After subscribing a new VPS server from my hosting provider, I found that although I could access to Plesk control panel properly, I was unable to access MySQL with the same admin’s user and password as used in Plesk. As a result, I couldn’t do anything with the database from the command line or in any other way. So I decided to manually change the admin user’s password via the mysql shell. After making such change I could perfectly log in to MySQL, but nevertheless the Plesk control panel stopped working, throwing the following exception:
ERROR: PleskFatalException Unable to connect to database: saved admin password is incorrect. 0: common_func.php3:150 psaerror(string 'Unable to connect to database: saved admin password is incorrect.') 1: auth.php3:107 ERROR: PleskFatalException Unable to connect to database: saved admin password is incorrect. 0: common_func.php3:150 psaerror(string 'Unable to connect to database: saved admin password is incorrect.') 1: auth.php3:107
After an online search for information about this issue, I found many sites explaining different solutions. In summary, the solutions were as follows:
The password in /etc/psa/.psa.shadow file used to grant access to Plesk Panel database does not match the MySQL admin user’s password, so it must be replaced with the following commands:
~# export PSA_PASSWORD=<new_password> ~# /usr/local/psa/admin/bin/ch_admin_passwd <new_password>
However, this solution has not been such in my case as I always got the following error message, even though the mysqld daemon was running perfectly:
Unable to connect to database: 1045
Since I couldn’t change the Plesk password, I tried to adapt the MySQL password to that already existing in Plesk. Everybody usually knows that password. Otherwise we’ll have to run the following command, although it is quite possible that we meet the same error “Unable to connect to database: 1045” from above:
~# /usr/local/psa/bin/admin --show-password
To solve this issue, we’ll add the following to the [mysqld] section in /etc/mysql/my.cnf database configuration file and restart MySQL:
In this way we tell to MySQL not to do users and permissions checks, so the command “/usr/local/psa/bin/admin –show-password” now reports the password as set in Plesk, while we can also access MySQL as admin without knowing the password. This will allow us to set a password to our choice.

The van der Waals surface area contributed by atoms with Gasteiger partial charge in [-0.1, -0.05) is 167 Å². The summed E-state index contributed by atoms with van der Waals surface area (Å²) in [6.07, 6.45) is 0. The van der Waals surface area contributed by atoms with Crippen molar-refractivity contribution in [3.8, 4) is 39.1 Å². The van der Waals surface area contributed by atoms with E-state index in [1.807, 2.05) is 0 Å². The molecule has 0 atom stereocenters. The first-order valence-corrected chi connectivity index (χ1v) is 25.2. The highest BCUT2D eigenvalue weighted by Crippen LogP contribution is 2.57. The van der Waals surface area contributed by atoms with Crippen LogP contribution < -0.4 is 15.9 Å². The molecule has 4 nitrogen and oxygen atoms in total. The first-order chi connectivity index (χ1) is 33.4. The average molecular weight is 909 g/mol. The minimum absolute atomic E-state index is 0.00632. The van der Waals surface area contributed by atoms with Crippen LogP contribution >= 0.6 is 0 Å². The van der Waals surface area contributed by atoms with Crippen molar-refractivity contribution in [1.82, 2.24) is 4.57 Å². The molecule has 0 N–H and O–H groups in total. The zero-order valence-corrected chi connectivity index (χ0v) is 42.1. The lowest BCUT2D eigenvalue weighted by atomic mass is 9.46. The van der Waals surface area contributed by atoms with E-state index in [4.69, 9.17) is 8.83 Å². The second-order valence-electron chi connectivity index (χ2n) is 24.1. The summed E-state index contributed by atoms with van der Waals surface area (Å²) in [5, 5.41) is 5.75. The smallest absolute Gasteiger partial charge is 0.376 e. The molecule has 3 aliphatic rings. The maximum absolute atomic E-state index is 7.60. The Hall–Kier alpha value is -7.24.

At this point most of the solutions to this problem I’ve checked, including the official solution from Plesk (http://kb.parallels.com/112492) go to change the admin user’s password:
~# /usr/bin/mysql -D mysql -e"UPDATE user SET password=PASSWORD('`cat /etc/psa/.psa.shadow`') WHERE User='admin';"
However, while it’s true that making this change results in Plesk Panel starts to work again with no more “Unable to connect to database: saved admin password is incorrect” exception messages, when we remove the skip-grant-tables parameter from /etc/mysql/my.cnf, MySQL refuses access again if we use the same password as set in Plesk.
Create an alternative user with all privileges from admin
The problem of both attempted solutions above were that we’re using the encrypted password from /etc/psa/.psa.shadow file to set MySQL password, not the password we actually want to use in clear text. Somewhere in the /usr/local/psa/admin/bin/ch_admin_passwd binary or elsewhere in Plesk there is an anomaly that does not give the password that we have assigned in clear text through the Plesk Panel to the admin user (later on MySQL internally takes care of storing it encrypted). Instead, the encrypted password from Plesk as it appears in the /etc/psa/.psa.shadow file is used, so we are always in a vicious circle where we can access to Plesk Panel and not to the database or viceversa.
We can resign and learn or write down the encrypted password somewhere, using it every time we access to MySQL, wich we’ll be able to do in a not very comfortable way, but with no problem.
But if we want to use our real password, that one we can easily remember and not that awful sequence of numbers and letters, the solution is to create an alternative user in MySQL with all admin privileges:
mysql> CREATE USER 'root'@'localhost' IDENTIFIED BY 'password'; mysql> GRANT ALL PRIVILEGES ON *.* TO 'root'@'localhost' WITH GRANT OPTION; mysql> FLUSH PRIVILEGES;
Finally we are able to administer the database as root with our desired password, having the Plesk control panel running smoothly with the admin user.